Although total sales of the industry in FY16 grew up by around 1 per cent from FY15, industry seemed to have squeezed their margins on account of low priced imports and tough competition in global market. In order to utilise its capacities which were hit by imports, industry depressed their prices and simultaneously increased exports (where also benefit was not high). Decline in PBT was therefore, inevitable; the same decreased by around 22 per cent from FY15 to FY16.

Jain says, “The year 2017 was good for the wire and cable industry. The slew of announcements from the government on electrification, railways and infrastructure development added to the growth story.” Jain shares some of the main initiatives such as:
• SAUBHAGYA scheme: Government is looking at installing electric meters in every single rural household by 2022, with a proposed investment of Rs 16,320 crore.
• Electrification of Railways: A budget of Rs 36,000 crore has been earmarked for electrifying around 35,000 Km by 2021-22.
• Highways development: Rs 7 Lakh crore for 83,000 km of Highways have been announced.
• Affordable housing: Policy interventions, subsidies and PPP model make this a very high activity segment.

He adds, “These (SAUBHAGYA, Electrification of Railways, Highways Development) were the main announcements made in 2017 impacting our sector. In addition, the schemes such as Electricity for All, focus on renewable energy and the digital India campaign etc will continue to provide impetus for growth to the sector.The pace slowed a little during demonetisation last year and GST implementation this year, but these were minor hiccups for the industry as a whole and the organised sector in particular.”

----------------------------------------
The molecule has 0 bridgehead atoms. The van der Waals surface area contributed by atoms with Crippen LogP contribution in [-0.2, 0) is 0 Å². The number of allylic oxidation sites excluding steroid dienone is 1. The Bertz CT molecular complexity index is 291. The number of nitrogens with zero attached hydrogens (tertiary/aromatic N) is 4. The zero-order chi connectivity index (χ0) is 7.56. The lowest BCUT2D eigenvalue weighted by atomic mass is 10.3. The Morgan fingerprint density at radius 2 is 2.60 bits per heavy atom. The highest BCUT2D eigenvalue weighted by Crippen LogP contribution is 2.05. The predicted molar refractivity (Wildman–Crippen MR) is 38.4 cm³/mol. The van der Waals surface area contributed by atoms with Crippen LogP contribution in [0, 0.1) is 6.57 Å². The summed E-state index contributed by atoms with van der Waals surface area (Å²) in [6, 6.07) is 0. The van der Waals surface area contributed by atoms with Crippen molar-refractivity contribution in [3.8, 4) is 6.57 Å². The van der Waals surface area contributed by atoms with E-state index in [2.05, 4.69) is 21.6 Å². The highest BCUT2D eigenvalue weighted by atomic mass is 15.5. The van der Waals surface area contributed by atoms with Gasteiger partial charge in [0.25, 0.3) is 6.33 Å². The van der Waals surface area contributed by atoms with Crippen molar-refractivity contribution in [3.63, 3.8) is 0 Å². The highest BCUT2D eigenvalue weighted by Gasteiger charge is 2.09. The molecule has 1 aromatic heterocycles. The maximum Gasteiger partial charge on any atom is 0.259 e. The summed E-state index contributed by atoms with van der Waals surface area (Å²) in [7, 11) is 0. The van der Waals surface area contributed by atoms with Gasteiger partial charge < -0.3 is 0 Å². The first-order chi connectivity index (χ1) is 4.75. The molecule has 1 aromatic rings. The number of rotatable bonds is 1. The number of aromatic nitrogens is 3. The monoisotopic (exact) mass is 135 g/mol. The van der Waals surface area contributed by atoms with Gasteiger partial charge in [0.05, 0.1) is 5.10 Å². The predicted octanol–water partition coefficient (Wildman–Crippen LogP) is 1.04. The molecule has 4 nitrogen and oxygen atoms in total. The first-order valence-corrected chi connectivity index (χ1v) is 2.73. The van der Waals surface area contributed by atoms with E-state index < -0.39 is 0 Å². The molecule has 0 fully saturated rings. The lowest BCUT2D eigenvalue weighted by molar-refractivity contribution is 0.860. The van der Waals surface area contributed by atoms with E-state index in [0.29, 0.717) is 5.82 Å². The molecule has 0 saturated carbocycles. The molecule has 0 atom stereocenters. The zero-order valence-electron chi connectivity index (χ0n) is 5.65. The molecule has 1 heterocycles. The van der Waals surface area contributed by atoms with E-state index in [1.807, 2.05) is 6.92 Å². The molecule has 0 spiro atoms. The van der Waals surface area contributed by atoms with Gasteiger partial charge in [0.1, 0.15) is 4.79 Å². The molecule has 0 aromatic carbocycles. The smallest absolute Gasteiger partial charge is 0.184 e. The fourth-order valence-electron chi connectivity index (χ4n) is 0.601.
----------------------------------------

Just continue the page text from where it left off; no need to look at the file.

Subramanya believes that utilities across India are showing more interest in smart metering since it is now clear that they need to improve last mile efficiency and become profitable. A number of pilot projects done by MNC smart meters had fizzled out mainly due to the unfeasible cost of smart meters. But now with innovative India-made AMI technology, utilities are actively trying out pilot projects. Made in India technologies for smart metering from companies like Nsoft India are gaining visibility and acceptance due to successful pilots. This has led investors to take greater interest in large smart meter roll outs, using India designed and manufactured end-to-end solutions.

He adds, “Industrial and commercial sectors have shown significant interest in implementing energy conservation projects to reduce cost.” Sub metering is another trend that is gaining traction among industrial and commercial users, who now want to install their own meters to accurately and fairly meter their tenants or production lines for budgeting and control. Data collection has increased manifold and there is keen interest to explore ways of analysing the data.

“The power transmission and distribution equipment industry in India has grown nominally by around 4 per cent in 2017 compared to last year. Transformers, switchgear and cables grew at a healthy rate,” informs Dr Griem.

Yelegaonkar believes that the year 2017 can be considered good and he foresees opportunities. He says, “Due to increasing demand in electricity for domestic, industrial sector and corresponding growth in the generation, transmission and distribution, the market for the electrical equipment and electrical instruments has grown considerably this year. 2017 can be considered good as many projects materialised and many more were initiated which are to be executed. We also foresee good opportunities coming up in the days ahead because of capacity enhancement in generation and transmission sector.”

Industry’s performance in 2017